Market update: New US records as Apple brings home the money, EU car sales at 10Y high

18 Jan

by Mihály Tatár

Good Morning!

 

  • Trading finished in a mixed fashion on Wednesday: Helped by the data showing the US industrial production surging the most since 2012 and Apple talking about bringing back hundreds of billions of overseas dollars while paying 38 billion USD in extra taxes and creating 20,000 new jobs – but hey, the Trump tax reform was such a mistake, you know –  US indexes rose to fresh record highs (SPX +0.94%, Nasdaq +1.03%). European traders remained wary of the German political mess (DAX -0.47%, CAC -0.36%), while Asian investors waited for the Chinese GDP data (were they ever allowed to be bad?) and fresh hints of the Bank of Japan (Shanghai +0.16%, Nikkei -0.44%). As forecasted here, the ECB didn’t find the Euro appreciation funny and verbally intervened (Vice President Constancio talked about ’risk of unwarranted euro strength’ which ’don’t reflect fundamentals’, Bank of Austria governor and Council member Nowotny called the Euro rise ’not helpful’), pushing the EURUSD lower to 1.2165. (Things will be interesting from here: As mentioned earlier, the market amassed a historical record high position in Euro longs.) Oil prices, again, did little (WTI 64, Brent 69.30 USD), while the massacre continued in crypto currencies: Bitcoin at one point crashed to as low as 9200 USD, prompting the Internet to argue that ’finally it’s cheap, buy it until you can’. In my personal opinion, the last two weeks confirmed the main problem with cryptos detailed here last year: Despite the economist definition of money (parties agree to transact in it, and so on), the real power behind a money is that people with guns can make you accept it. (Usually the government, or even an army, as we have seen with ISIS). The value of the Dollar can’t fall 40% in two weeks because a certain capital city with 12 fleets won’t tolerate it – but nothing protects crypto investors, who are seen by tax and monetary authorities as hostile agents. (That is why the excited crypto investors are usually big world-government and post-nationalism fans at the same time. They should take out a map.)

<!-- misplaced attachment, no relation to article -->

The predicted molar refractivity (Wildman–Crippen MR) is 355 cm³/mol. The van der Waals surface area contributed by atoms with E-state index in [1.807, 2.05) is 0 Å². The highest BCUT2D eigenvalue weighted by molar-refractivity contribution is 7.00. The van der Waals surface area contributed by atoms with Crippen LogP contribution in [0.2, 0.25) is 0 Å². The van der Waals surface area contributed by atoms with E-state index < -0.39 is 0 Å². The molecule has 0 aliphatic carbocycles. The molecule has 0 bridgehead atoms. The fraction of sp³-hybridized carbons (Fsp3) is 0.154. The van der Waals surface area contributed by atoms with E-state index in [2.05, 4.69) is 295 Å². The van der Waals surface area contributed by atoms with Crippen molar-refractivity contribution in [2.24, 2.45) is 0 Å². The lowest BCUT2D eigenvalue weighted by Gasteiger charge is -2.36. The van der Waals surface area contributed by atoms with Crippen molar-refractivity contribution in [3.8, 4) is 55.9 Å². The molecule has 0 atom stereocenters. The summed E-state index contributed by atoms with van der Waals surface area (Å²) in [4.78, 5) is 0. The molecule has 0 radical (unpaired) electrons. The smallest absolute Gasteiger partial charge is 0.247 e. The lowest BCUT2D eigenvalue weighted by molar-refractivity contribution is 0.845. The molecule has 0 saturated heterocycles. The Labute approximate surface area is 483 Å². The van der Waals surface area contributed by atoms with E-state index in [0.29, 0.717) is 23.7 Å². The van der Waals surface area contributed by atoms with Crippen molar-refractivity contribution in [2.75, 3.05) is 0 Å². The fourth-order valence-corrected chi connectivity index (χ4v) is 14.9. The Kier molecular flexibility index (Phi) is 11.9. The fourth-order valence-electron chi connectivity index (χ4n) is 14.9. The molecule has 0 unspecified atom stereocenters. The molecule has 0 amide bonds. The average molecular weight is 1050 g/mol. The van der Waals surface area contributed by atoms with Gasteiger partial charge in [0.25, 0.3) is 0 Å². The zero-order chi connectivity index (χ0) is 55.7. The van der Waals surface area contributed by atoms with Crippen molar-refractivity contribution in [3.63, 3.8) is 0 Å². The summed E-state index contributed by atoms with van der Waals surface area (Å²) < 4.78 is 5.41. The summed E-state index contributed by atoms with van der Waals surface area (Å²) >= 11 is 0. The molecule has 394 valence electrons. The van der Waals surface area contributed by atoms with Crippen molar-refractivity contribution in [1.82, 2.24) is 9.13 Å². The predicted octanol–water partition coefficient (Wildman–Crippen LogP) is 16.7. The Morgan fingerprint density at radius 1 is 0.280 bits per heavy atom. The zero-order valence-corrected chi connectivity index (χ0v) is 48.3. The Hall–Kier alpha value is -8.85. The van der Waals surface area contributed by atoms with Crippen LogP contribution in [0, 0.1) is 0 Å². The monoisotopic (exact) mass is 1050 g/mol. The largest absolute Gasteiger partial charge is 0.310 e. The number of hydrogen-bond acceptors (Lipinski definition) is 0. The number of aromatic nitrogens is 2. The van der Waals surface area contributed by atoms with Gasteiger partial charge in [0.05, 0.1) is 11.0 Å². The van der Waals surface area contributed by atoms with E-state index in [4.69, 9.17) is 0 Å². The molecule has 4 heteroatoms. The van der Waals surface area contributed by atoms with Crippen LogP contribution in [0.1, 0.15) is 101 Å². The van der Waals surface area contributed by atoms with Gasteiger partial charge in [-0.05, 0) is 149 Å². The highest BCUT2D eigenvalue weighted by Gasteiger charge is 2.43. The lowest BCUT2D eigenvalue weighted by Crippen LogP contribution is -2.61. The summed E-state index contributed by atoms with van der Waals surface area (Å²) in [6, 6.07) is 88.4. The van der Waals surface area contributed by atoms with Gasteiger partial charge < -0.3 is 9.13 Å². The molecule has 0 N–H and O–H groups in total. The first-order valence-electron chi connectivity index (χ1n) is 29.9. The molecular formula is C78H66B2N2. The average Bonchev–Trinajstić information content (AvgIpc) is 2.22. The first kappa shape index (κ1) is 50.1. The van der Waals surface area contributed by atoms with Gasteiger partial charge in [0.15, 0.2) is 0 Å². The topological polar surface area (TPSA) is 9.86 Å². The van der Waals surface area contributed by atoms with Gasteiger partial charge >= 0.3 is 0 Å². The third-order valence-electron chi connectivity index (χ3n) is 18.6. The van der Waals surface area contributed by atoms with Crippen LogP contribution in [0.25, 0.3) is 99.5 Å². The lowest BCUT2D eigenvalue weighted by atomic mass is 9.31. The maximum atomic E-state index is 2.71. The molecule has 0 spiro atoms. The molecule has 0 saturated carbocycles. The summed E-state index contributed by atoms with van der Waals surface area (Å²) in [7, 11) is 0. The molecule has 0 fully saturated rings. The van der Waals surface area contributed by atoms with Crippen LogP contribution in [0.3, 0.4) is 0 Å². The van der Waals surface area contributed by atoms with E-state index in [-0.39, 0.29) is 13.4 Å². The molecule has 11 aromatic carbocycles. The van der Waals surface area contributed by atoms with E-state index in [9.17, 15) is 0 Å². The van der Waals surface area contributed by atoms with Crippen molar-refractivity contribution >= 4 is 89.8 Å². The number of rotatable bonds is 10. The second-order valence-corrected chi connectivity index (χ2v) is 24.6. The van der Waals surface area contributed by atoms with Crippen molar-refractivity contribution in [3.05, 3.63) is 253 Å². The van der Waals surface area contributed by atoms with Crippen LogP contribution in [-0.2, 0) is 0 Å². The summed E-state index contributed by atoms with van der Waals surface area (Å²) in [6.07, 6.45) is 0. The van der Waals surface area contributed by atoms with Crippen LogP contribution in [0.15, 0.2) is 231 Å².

• Confirming the economic expansion, European car sales reached a 10-year-high (+3.3% Y/Y, to 15.6 mio vehicles, it seems the news about the death of gasoline are a bit overdone). The detailed stastistics show a healthy underlying picture as well (SUVs from Peuget and Renault, Alfa Romeos and Toyotas were especially in demand). Volkswagen seems to have used Berlin’s political protection quite well, and its global deliveries rose to a fresh record high (+4.3% to 10.7 mio vehicles in 2017), with a 5% expansion in China (4.2 mio vehicles of the total!), double digit gains in Russia and Brazil, but only 1.4% growth in Europe. Typically, the UK has  been the only drag on the numbers –  sales fell 5.7% in 2017 with households minding their budgets before Brexit.

 

  • While Italy’s election now seems to be a market non-event compared to the ’existential’ EU elections of 2017, there are interesting developments happening under the surface: Both of the Left and the Right seems to have shelved the promise to leave the Euro, but they are more Eurosceptic and anti-Brussels than ever. (This should not be a surprise – despite the media victory tours, Italian output is still 6% below the pre-Lehman peak.) The large right-wing coalition of Forza Italia is polling at 38% now, openly talking about a sharp rise in public spending over the EU limits and ’preserving the white race from mass migration to Europe’. (And these are the serious guys, unlike the Five Star Movement that now polls at 28%). As analysts note, the Brussels-conform Matteo Renzi and the current Gentiloni government achieved little to campaign with – unless you consider the ECB saving Italian banks and weakening the Euro a reform, and, somewhat funnily, these days even Berlusconi campaigns with a much lower flat tax to restart the economy. (Berlin and Paris will be super happy.)

 

 

Have a nice day,

Mihály

 

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